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Xi warns against crossing 'red line' of 'Taiwan independence' during summit

Biden backs status quo, Chinese media claims White House against Taiwan independence

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President Joe Biden meets virtually with Chinese President Xi Jinping from the Roosevelt Room of the White House in Washington, Monday, Nov. 15, 2021,...

President Joe Biden meets virtually with Chinese President Xi Jinping from the Roosevelt Room of the White House in Washington, Monday, Nov. 15, 2021,... (AP photo)

TAIPEI (Taiwan News) — During a virtual summit held Tuesday (Nov. 16), China's Chairman Xi Jinping (習近平) warned against crossing the "red line" of Taiwan independence, while Chinese state-run media spun U.S. President Joe Biden's status quo message as signifying opposition to Taiwan independence.

During the closed-door virtual summit on Tuesday, Biden emphasized that when it comes to Taiwan, the U.S. remains committed to its "one China" policy while adhering to the Taiwan Relations Act, the three Joint Communiques, and the Six Assurances, according to a White House press release. Biden stressed that the U.S. "strongly opposes unilateral efforts to change the status quo or undermine peace and stability across the Taiwan Strait."

Chinese state-run mouthpiece Xinhua interpreted Biden's opposition to "unilateral efforts" to alter the status quo in the Taiwan Strait to mean the U.S. "does not support 'Taiwan independence.'" Xinhua then cited Xi as saying that China would be "compelled to take resolute measures" in the event that "separatist forces for 'Taiwan independence' provoke us, force our hand or even cross the red line."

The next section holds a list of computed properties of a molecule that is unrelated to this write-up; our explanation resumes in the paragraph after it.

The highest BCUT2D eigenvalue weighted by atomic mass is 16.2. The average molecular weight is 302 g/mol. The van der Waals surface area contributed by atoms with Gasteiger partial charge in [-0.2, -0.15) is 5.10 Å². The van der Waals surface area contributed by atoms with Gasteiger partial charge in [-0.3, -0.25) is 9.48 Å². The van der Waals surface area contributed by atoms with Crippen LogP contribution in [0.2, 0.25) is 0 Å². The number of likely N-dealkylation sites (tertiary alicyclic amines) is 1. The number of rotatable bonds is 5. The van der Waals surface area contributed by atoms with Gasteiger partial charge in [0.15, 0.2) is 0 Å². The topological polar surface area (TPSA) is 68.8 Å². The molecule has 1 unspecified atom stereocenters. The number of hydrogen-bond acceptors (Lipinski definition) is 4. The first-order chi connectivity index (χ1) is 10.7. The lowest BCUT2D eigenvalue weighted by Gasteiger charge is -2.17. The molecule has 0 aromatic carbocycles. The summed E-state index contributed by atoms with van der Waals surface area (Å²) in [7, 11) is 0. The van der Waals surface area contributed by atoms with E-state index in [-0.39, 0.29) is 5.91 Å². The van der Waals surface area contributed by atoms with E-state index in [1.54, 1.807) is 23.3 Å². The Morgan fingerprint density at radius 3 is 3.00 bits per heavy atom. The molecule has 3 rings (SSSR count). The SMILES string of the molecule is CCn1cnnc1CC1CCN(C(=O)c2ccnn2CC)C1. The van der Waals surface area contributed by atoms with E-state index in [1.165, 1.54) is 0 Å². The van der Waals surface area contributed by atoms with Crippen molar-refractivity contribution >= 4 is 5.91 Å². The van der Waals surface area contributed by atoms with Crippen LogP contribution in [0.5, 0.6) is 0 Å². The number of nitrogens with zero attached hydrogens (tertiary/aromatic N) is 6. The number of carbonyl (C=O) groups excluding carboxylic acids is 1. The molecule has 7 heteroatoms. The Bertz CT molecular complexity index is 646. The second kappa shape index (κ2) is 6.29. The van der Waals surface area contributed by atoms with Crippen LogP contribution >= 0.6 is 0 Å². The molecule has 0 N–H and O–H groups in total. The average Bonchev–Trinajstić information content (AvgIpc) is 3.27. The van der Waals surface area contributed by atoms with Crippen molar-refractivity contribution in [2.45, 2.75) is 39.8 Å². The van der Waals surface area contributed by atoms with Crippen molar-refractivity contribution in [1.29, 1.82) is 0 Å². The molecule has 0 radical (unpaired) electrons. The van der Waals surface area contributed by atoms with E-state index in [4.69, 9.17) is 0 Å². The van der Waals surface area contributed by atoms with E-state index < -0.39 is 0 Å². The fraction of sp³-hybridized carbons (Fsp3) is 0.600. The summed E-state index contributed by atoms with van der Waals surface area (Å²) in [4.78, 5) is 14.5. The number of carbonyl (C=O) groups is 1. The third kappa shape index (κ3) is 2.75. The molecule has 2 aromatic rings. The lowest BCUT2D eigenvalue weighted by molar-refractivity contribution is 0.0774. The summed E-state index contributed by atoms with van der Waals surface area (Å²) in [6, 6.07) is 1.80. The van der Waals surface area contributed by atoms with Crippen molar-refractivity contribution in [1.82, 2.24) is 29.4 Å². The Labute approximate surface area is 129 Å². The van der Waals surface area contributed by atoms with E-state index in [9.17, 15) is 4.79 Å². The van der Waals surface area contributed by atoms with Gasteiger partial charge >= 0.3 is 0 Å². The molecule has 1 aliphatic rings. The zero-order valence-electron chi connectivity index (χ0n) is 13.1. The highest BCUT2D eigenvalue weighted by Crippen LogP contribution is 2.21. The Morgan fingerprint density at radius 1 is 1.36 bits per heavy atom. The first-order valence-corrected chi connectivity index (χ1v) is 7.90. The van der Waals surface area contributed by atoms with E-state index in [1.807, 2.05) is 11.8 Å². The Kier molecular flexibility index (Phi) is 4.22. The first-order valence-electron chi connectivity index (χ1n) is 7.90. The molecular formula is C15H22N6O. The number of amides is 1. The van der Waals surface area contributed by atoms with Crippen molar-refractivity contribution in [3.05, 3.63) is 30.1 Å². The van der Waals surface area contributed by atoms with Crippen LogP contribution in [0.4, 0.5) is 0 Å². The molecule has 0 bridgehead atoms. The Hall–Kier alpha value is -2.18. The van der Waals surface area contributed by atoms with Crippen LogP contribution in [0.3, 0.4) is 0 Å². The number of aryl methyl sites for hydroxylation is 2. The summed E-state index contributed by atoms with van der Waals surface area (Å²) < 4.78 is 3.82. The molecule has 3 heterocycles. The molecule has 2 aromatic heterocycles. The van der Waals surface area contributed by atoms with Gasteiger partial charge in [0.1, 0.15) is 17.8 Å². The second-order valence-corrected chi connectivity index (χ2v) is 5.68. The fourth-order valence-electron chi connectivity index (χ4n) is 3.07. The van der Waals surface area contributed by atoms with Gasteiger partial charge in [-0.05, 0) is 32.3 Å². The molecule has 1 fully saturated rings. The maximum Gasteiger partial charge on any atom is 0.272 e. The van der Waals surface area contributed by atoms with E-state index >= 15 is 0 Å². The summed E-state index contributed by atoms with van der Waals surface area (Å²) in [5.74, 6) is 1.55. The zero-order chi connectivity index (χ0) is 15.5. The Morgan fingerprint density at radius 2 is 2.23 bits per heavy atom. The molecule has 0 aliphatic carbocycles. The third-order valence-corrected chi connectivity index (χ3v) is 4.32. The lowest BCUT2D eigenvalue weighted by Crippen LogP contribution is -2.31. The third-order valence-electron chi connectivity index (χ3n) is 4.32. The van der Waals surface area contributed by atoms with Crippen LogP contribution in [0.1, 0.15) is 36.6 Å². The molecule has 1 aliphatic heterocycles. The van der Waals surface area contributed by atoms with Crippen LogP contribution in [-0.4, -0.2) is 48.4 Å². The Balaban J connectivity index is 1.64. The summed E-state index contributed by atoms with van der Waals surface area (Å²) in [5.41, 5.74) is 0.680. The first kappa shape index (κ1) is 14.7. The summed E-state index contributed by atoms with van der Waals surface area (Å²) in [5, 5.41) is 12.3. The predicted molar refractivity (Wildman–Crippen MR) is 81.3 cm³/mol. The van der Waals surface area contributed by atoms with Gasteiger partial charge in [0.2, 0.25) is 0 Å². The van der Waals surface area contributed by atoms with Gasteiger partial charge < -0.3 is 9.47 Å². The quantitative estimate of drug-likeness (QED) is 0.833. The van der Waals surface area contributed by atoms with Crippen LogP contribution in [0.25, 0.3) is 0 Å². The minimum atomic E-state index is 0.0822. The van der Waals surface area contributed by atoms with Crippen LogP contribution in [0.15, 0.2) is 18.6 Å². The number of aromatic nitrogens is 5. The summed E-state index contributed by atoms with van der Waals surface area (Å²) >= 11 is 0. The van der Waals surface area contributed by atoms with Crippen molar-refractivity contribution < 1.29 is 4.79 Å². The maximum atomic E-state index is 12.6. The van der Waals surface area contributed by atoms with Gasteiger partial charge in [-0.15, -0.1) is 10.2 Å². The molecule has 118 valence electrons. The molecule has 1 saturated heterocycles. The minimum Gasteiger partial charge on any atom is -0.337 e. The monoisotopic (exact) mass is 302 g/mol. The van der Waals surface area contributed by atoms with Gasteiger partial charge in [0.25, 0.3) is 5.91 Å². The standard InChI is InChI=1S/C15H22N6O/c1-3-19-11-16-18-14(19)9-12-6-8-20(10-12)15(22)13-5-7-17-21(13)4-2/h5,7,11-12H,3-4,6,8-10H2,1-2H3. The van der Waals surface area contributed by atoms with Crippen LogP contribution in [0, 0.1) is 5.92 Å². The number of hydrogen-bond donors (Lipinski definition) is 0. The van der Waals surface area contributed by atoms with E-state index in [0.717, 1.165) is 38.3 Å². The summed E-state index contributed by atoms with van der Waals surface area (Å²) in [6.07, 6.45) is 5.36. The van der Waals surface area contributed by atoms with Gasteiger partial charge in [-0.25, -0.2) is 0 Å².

The state-owned news agency also quoted Xi as saying, "Taiwanese authorities have repeatedly tried to 'rely on the US for independence.'" In an apparent warning to U.S. congressmen who are overtly friendly towards Taiwan, such as the six who visited last week, the paper wrote, "Some people in the U.S. intend to 'use Taiwan to control China'. This trend is very dangerous and is like playing with fire, and those who play with fire will get burned."

Meanwhile, Biden's opposition to unilateral actions that "undermine peace and stability across the Taiwan Strait" was interpreted by Taiwanese media to be directed at China and its heightened level of military intimidation, such as sending warplanes into Taiwan's air defense identification zone. CNN cited U.S. officials as stating that Biden was "direct in his concerns about Chinese behavior that threatens stability in the Taiwan Strait."

Ministry of Foreign Affairs (MOFA) Spokesperson Joanne Ou (歐江安) that day issued a press release in which she stated that the ministry had been notified of the summit in advance by the U.S. and had been promised it would be provided a brief of the contents of the meeting. Ou pointed out that Biden administration officials have repeatedly reiterated that the U.S. commitment to Taiwan is "rock solid" and that based on the solid foundation of reciprocal ties, Taiwan will continue to promote the partnership.